On a daily basis, your feet do a lot of work carrying you from place to place! Your body weight exerts a lot of force on the bones and tendons in your feet as you walk and this can be the source of foot problems. If your shoes don’t fit properly, issues such as hammertoes and claw toes can develop. Our foot doctors in Bethesda, MD, explain more here.
Hammertoes vs. Claw Toes
Both hammertoes and claw toes cause unsightly and painful curving of the toes. These conditions generally do not affect the big toe, only the smaller toes. Left untreated, the problem will get worse and can lead to calluses and corns on the areas of the toe that meet friction inside the shoe. However, the resulting deformities are different:
- Hammertoes curve at the middle joint, forcing the toe downwards. They can be accompanied by bunions.
- Claw toes usually affect multiple toes at once, curving at the joint where the toes meet the foot. Claw toes are bent upwards at the first joint and downwards at the middle joint.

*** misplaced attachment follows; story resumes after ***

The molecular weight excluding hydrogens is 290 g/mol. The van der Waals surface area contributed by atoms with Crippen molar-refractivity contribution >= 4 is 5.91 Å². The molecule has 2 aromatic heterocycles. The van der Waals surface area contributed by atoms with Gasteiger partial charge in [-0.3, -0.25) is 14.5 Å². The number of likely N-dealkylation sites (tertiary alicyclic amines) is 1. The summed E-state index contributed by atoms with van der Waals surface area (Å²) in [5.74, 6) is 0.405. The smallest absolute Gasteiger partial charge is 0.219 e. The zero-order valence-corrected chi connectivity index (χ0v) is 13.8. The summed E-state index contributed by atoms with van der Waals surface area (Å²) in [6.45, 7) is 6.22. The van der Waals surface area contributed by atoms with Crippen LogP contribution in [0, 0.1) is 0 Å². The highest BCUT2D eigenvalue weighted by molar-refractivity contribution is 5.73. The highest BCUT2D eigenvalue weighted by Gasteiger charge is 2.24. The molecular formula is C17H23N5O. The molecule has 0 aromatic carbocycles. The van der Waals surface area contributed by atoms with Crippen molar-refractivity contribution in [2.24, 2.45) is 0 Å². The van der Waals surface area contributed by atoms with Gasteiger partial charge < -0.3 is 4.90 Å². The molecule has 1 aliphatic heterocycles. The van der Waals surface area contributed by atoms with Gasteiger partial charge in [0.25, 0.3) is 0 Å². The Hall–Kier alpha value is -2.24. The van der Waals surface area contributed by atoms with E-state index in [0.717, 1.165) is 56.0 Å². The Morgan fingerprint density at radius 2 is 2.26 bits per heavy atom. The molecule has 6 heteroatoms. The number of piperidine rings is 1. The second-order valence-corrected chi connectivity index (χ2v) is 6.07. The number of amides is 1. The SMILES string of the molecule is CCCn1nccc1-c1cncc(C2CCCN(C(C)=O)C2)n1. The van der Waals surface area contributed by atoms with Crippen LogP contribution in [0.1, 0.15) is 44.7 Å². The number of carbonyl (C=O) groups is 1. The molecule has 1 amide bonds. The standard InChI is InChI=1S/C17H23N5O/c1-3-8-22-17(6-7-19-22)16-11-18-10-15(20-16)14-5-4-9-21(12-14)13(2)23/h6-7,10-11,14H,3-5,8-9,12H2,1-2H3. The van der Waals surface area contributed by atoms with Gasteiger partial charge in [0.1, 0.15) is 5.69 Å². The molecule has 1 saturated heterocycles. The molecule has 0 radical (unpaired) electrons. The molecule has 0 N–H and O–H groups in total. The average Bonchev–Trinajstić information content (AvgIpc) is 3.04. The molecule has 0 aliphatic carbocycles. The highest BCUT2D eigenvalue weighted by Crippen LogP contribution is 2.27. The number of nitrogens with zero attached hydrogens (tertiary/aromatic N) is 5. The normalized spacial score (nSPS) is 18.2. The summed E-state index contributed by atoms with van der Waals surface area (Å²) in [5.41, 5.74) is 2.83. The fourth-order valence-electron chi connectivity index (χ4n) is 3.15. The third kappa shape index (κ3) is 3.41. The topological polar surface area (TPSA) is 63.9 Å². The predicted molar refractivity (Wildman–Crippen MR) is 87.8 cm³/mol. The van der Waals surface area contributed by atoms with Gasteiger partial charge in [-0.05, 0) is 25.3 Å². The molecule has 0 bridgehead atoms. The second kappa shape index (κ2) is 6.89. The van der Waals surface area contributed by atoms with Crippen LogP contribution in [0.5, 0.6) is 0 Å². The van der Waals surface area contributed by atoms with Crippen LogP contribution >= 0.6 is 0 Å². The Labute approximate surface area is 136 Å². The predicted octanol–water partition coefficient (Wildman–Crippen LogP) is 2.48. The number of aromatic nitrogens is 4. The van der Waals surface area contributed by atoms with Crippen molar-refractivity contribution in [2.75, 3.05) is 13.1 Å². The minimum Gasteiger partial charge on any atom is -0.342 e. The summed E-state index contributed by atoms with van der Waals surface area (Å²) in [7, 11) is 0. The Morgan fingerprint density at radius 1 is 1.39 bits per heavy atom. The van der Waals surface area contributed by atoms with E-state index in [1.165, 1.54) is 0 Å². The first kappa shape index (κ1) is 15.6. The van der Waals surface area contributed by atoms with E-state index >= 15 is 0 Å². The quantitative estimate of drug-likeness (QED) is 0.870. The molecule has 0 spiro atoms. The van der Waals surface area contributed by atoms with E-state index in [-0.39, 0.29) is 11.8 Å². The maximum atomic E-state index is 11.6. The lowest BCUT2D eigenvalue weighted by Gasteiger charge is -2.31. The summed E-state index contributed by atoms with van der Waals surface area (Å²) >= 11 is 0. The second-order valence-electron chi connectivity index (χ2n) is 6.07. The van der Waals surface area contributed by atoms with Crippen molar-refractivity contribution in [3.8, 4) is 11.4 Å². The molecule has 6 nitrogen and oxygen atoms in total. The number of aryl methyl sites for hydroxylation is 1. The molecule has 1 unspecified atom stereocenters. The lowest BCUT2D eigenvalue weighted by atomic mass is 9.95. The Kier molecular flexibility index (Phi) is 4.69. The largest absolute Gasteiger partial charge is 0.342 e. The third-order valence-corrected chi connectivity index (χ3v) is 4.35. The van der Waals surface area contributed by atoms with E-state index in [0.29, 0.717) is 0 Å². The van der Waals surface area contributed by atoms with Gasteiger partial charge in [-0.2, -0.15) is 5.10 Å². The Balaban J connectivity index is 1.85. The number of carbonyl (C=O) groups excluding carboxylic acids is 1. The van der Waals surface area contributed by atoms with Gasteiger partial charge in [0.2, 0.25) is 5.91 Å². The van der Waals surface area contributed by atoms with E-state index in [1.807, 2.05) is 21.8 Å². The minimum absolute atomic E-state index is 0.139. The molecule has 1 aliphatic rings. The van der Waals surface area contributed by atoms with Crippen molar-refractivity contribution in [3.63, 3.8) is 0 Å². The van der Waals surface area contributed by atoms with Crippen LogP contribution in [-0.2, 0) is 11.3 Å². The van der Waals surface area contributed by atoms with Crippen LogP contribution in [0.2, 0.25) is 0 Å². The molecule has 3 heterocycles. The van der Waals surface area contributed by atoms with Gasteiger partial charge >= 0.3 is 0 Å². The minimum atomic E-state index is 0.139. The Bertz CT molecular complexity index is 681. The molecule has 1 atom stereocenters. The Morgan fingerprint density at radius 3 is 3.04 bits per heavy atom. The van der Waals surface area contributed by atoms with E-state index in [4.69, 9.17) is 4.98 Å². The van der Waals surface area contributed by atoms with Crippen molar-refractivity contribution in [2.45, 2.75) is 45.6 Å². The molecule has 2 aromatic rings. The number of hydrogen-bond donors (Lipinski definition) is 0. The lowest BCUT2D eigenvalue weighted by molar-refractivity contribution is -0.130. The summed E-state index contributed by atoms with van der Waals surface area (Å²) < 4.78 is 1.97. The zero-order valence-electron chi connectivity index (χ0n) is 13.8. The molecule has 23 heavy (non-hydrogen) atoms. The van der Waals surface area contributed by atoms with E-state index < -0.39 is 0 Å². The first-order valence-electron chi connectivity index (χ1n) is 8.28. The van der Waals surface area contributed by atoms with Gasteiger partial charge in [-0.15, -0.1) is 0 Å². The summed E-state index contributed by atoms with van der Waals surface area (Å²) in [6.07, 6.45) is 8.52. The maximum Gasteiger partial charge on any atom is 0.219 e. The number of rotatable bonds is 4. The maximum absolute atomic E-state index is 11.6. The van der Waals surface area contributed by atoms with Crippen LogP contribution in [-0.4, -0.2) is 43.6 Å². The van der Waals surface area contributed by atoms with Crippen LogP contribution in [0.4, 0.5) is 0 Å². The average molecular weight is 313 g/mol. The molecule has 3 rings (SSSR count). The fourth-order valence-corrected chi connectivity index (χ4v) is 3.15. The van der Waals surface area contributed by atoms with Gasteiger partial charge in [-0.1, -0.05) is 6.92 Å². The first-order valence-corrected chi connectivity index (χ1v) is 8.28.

Both hammertoes and claw toes can cause pain, bunions, calluses, and even issues with gait. Over time, it can become difficult to find shoes that fit properly.
Hammertoes and claw toes are usually caused by wearing shoes that are too small, too narrow, or too short. They can also result from wearing high heels, as the toes are pushed forward into an awkward bent position that can damage the toe joints. Over time, the tendons shorten, making it impossible for the toe muscles to straighten when shoes are removed.
After our podiatrist diagnoses your condition, we will recommend the best treatment for you. This generally starts with adjusting your footwear, wearing cushions around your toes, and taking care of calluses or corns. If conservative treatments don’t resolve the problem, surgery to reposition the joint and straighten the toe may be recommended.
Contact Our Foot Doctors in Bethesda, MD, To Learn More Today!
The information provided in this article is not meant to be medical advice and is for educational purposes only. If you would like to learn more about this and other podiatry-related topics, feel free to contact The Podiatry Center by clicking here or by calling 301-232-3764.